Vaccine Basics – On March 18th at 9pm ET, Child Care Aware of America, NAEYC, and 12 other national organizations hosted a webinar to discuss how vaccines were developed and tested, and answer common questions about the vaccines, including how to access them and what you can expect when you get a vaccine. Speakers included CDC, child care providers sharing their experiences with the COVID vaccines, and a pediatrician who will share more about how the vaccines work. Watch the recording and access related resources.
 
CDC released a COVID-19 Vaccine Toolkit for School Settings and Child Care Programs that provides information, materials and ideas to get the word out about the vaccine availability to child care staff. The toolkit includes printable/and some customizable promotional materials (posters, fact sheets, stickers). 

Examples of Philanthropy Supported Vaccine Efforts

  • Home Grown (funders collaborative on home-based child care) and the National Association for Family Child Care have developed a social media toolkit for messaging cohesive messaging for provider advocates and their networks to reach out to state policymakers about home-based child care provider access to COVID-19 vaccine.
  • The Conversation: Between Us, About Us is a campaign to provide Black communities with credible information about the COVID-19 vaccines co-developed by Kaiser Family Foundation and the Black Coalition Against COVID. Black doctors, nurses and researchers dispel misinformation and provide accessible facts through FAQ videos that deliver the information Black people are asking for about the COVID-19 vaccines. 
  • Independence Blue Cross Foundation provided a grant to the Children’s Hospital of Philadelphia (CHOP) Foundation to support a vaccination program of education and child care personnel.  Grant funds will be used for a portion of vaccine program related operating expenses and administrative costs.
  • The Boston Foundation launched a Vaccine Resource Map with links for locations, including eligibility information, and informational campaigns and materials in Massachusetts.
  • The Kresge Foundation supports the National Council of Urban Indian Health (NCUIH) to the support and development of quality, accessible, and culturally competent health services for American Indians and Alaskan Natives (AI/Ans) living in cities.  To support vaccine confidence among AI/AN, the Council launched the #BeAGoodRelative campaign to increase vaccine participation among urban AI/AN. The campaign utilizes a toolkit full of fun swag for urban AI/AN that includes masks, stickers, and fliers for UIOs to distribute as community members receive the COVID-19 vaccine.  To find out more and download the toolkit, follow NCUIH on TwitterFacebook or YouTube.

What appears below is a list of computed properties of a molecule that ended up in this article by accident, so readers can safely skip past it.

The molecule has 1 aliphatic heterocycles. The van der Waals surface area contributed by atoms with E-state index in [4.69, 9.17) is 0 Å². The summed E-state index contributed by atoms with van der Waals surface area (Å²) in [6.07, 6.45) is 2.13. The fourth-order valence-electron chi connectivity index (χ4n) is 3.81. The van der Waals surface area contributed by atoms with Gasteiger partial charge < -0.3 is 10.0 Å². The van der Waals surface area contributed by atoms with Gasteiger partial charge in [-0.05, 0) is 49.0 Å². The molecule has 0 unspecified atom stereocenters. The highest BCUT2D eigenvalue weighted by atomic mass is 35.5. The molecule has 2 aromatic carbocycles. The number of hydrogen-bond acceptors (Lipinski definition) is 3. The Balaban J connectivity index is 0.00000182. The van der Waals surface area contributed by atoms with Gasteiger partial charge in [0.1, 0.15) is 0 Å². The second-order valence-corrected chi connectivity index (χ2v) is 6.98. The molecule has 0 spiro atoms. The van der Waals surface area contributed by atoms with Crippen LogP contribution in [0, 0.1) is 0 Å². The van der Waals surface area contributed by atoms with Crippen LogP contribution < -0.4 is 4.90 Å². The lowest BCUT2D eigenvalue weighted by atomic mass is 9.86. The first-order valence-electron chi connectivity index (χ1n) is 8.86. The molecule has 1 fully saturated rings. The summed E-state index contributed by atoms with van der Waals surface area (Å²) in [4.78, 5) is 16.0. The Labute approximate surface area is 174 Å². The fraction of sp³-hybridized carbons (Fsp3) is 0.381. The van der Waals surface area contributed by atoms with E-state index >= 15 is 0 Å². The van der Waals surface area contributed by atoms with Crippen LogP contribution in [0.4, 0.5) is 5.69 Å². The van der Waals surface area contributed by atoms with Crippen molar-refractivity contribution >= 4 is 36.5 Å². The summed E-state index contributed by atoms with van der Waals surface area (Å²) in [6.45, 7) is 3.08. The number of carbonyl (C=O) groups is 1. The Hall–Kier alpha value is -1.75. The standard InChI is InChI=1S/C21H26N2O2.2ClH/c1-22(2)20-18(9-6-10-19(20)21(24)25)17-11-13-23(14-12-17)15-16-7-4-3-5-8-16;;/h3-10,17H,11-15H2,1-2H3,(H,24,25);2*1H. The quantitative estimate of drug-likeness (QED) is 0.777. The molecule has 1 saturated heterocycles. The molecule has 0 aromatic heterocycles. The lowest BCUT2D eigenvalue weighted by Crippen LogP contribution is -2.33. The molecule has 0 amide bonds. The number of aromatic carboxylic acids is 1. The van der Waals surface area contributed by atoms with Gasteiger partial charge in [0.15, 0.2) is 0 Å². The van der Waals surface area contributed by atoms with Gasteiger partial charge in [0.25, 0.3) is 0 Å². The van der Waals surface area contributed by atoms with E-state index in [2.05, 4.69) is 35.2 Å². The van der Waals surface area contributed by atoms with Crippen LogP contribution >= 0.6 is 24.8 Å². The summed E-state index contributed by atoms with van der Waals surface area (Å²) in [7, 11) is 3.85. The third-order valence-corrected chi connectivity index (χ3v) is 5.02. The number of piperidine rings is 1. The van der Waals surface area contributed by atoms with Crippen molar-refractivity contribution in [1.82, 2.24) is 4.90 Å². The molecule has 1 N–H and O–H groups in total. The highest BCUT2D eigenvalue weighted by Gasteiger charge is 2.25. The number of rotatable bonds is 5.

• How Philanthropy Can Support Equitable Vaccine Distributions, Social Innovation Review, Feb 17 2021, discusses four ways philanthropy can effectively partner with governments to support equitable vaccination distribution and ensure that more individuals are vaccinated against COVID-19, and provides specific examples of these types of partnership in California. 

Philanthropy Spotlight:

 
Nancy Jost, Director of Early Childhood for the West Central Initiative Fund in Fergus Falls, MN, gets updates from the Governor’s Children’s Cabinet COVID-19 calls for advocates on where vaccinations will be available and she makes calls and sends emails to child care providers in her region encouraging them and telling them where they could get vaccinated. She has also encouraged child care center directors to take pictures of themselves with “I Got the Vaccine Because” posters to share with their staff and on social media.  
 

 Do you have examples of how philanthropy is supporting vaccine messaging, advocacy and distribution in your state or community? 

Share your examples with ECFC.